Stonehenge, where the demons dwell, Where the banshees live and they do live well Stonehenge, where a man's a man and the children dance to the pipes of Pan.&&(navigator.userAgent.indexOf('Trident') !=
Stonehenge started off 5,000 years ago as a big round cemetery for burying grandma in. Then new management took over and decided the place needed a facelift, something to help it stand out in the increasingly competitive prehistoric monument market.
Egypt's innovative pyramid design was creating a LOT of buzz, but Stonehenge looked west instead and negotiated a sweet deal on a load of Welsh stone, carriage thrown in free. It looks as though the instructions weren't included though as the stones got rearranged a few times until they looked right. Meanwhile ancient British engineers had been working on their greatest triumph: two big stones with a big stone on top.
This breakthrough kept Stonehenge at the top of its game until about four thousand years ago when Germany invented the totally sweet gold hat and then the Romans showed up and kept everyone busy building bathhouses and writing poems about their dongs.
The short answer is that it did a lot of stuff. The long answer is that it was one element of an ancient cosmology made physically manifest, embracing the broad concepts of death and rebirth, identity and belonging over a period that saw such massive social and cultural change that to reduce it to a single function is to ignore its diachronic multivocality. Also, there were priests who totally stabbed people.
Because archaeologists can't actually nail down what it was for, the task of interpreting Stonehenge in a comprehensible way has instead fallen to that traditional motor of scientific progress: the slightly deranged amateur. All the most interesting theories about Stonehenge come from retired telephone engineers, hippy astrologers, and heavy metal musicians.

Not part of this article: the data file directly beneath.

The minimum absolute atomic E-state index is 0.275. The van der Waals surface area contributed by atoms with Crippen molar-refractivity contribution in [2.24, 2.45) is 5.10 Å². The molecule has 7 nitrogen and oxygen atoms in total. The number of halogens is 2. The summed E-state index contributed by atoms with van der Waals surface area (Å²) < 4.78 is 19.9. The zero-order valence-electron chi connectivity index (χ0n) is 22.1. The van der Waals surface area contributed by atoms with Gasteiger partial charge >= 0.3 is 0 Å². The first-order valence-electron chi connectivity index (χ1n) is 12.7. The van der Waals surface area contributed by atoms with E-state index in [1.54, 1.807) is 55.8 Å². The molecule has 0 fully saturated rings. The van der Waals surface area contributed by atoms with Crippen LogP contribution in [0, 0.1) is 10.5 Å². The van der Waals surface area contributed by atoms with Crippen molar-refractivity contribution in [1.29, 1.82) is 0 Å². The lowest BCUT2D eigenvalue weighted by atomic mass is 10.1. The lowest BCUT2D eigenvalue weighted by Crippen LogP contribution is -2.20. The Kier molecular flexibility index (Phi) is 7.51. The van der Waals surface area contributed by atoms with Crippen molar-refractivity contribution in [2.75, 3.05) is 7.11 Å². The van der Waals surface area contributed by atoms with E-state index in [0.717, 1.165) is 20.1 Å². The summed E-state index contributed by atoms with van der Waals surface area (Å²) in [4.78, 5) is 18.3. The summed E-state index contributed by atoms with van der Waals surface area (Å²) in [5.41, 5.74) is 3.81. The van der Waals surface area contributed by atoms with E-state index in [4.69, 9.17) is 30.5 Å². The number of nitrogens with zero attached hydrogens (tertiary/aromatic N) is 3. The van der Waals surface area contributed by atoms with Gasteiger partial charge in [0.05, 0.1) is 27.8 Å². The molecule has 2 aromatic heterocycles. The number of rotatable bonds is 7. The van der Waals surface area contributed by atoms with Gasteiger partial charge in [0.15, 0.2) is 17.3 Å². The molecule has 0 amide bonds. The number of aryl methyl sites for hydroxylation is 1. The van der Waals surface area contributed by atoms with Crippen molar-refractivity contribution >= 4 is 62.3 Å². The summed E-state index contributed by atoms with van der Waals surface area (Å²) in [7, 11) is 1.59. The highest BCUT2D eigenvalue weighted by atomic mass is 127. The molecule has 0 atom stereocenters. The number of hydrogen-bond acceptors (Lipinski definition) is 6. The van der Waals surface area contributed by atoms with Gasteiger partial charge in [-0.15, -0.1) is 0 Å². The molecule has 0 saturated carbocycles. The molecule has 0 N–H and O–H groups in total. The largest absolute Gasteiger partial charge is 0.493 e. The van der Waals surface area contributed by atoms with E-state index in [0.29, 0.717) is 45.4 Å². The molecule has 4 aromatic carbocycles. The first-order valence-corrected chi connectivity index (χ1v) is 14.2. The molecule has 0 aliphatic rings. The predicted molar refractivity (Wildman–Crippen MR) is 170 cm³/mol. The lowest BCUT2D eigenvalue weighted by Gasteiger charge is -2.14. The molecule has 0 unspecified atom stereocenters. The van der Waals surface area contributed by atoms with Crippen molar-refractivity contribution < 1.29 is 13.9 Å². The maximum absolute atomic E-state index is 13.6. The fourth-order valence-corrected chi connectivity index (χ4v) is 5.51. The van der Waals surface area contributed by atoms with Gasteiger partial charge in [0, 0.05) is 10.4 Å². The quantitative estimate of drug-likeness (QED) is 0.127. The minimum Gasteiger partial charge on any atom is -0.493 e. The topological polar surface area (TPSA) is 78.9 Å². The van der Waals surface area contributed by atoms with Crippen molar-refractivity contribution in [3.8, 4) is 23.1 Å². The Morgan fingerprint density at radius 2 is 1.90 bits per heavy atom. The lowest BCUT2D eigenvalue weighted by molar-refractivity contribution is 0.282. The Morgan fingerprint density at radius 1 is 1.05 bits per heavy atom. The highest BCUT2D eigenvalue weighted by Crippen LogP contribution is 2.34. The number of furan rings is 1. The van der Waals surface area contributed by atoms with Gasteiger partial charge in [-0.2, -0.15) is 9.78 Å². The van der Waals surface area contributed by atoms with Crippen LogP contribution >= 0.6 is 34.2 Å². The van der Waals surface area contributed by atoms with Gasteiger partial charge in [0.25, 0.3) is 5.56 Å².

This often annoys archaeologists who thought they had a monopoly on cooking up completely unprovable theories about long forgotten inanimate objects. That's entirely their own fault though for inventing terms like 'ritual significance' and 'funerary landscape' instead of 'sacrificial blood ceremony' or 'dinosaur stargate'.
You can visit Stonhenge today, or if you prefer simply drive past it on the busy trunk road which the British government thinks is an ace way to present one of the world's iconic monuments. After paying English Heritage, the body that manages the site ('manages' in the sense that they've made sure nobody's stolen it yet) to get in, you can walk slowly aroud Stonehenge before sloping off back to the car park via the gift shop. One day there might be a visitor centre but in the meantime it's not surprising that more visitors leave the place believing it to be a landing site for space unicorns rather than well...whatever the hell it is.
You could ask the Neo-druids who like to hang out there what they think, but they are a confused bunch of people whose grasp of theology makes the average Wiccan teenager look like Martin Luther. There's more fun on the summer solstice when you can party with the dreadlocked pagan masses. Bring your didgeridoo and some de-lousing treatment.